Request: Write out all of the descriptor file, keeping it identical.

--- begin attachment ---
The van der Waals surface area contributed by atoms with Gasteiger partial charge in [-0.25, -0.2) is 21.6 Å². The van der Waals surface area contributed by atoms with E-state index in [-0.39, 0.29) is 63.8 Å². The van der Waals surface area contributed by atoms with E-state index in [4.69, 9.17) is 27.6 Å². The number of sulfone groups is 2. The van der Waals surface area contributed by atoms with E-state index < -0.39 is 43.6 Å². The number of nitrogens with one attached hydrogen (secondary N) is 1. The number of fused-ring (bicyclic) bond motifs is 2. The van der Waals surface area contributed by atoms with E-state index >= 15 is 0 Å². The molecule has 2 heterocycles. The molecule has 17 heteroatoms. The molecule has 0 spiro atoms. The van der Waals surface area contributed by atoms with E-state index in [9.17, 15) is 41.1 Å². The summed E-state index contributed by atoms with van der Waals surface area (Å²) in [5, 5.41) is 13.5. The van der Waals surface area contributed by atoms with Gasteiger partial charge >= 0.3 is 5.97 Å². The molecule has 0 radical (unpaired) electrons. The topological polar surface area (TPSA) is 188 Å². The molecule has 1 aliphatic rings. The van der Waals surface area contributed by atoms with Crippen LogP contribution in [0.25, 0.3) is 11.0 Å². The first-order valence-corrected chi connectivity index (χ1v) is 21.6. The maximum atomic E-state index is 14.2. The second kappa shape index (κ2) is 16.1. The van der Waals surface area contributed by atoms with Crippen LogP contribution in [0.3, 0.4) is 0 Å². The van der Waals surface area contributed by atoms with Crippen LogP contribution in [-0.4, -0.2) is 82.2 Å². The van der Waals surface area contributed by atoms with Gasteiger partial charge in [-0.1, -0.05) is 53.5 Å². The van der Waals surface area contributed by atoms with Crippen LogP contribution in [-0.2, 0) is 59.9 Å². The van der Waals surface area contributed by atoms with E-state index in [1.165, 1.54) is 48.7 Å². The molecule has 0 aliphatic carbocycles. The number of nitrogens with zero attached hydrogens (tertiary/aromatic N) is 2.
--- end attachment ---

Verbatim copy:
The van der Waals surface area contributed by atoms with Gasteiger partial charge in [-0.25, -0.2) is 21.6 Å². The van der Waals surface area contributed by atoms with E-state index in [-0.39, 0.29) is 63.8 Å². The van der Waals surface area contributed by atoms with E-state index in [4.69, 9.17) is 27.6 Å². The number of sulfone groups is 2. The van der Waals surface area contributed by atoms with E-state index < -0.39 is 43.6 Å². The number of nitrogens with one attached hydrogen (secondary N) is 1. The number of fused-ring (bicyclic) bond motifs is 2. The van der Waals surface area contributed by atoms with E-state index >= 15 is 0 Å². The molecule has 2 heterocycles. The molecule has 17 heteroatoms. The molecule has 0 spiro atoms. The van der Waals surface area contributed by atoms with E-state index in [9.17, 15) is 41.1 Å². The summed E-state index contributed by atoms with van der Waals surface area (Å²) in [5, 5.41) is 13.5. The van der Waals surface area contributed by atoms with Gasteiger partial charge >= 0.3 is 5.97 Å². The molecule has 0 radical (unpaired) electrons. The topological polar surface area (TPSA) is 188 Å². The molecule has 1 aliphatic rings. The van der Waals surface area contributed by atoms with Crippen LogP contribution in [0.25, 0.3) is 11.0 Å². The first-order valence-corrected chi connectivity index (χ1v) is 21.6. The maximum atomic E-state index is 14.2. The second kappa shape index (κ2) is 16.1. The van der Waals surface area contributed by atoms with Crippen LogP contribution in [0.3, 0.4) is 0 Å². The van der Waals surface area contributed by atoms with Crippen LogP contribution in [-0.4, -0.2) is 82.2 Å². The van der Waals surface area contributed by atoms with Gasteiger partial charge in [-0.1, -0.05) is 53.5 Å². The van der Waals surface area contributed by atoms with Crippen LogP contribution in [-0.2, 0) is 59.9 Å². The van der Waals surface area contributed by atoms with E-state index in [1.165, 1.54) is 48.7 Å². The molecule has 0 aliphatic carbocycles. The number of nitrogens with zero attached hydrogens (tertiary/aromatic N) is 2.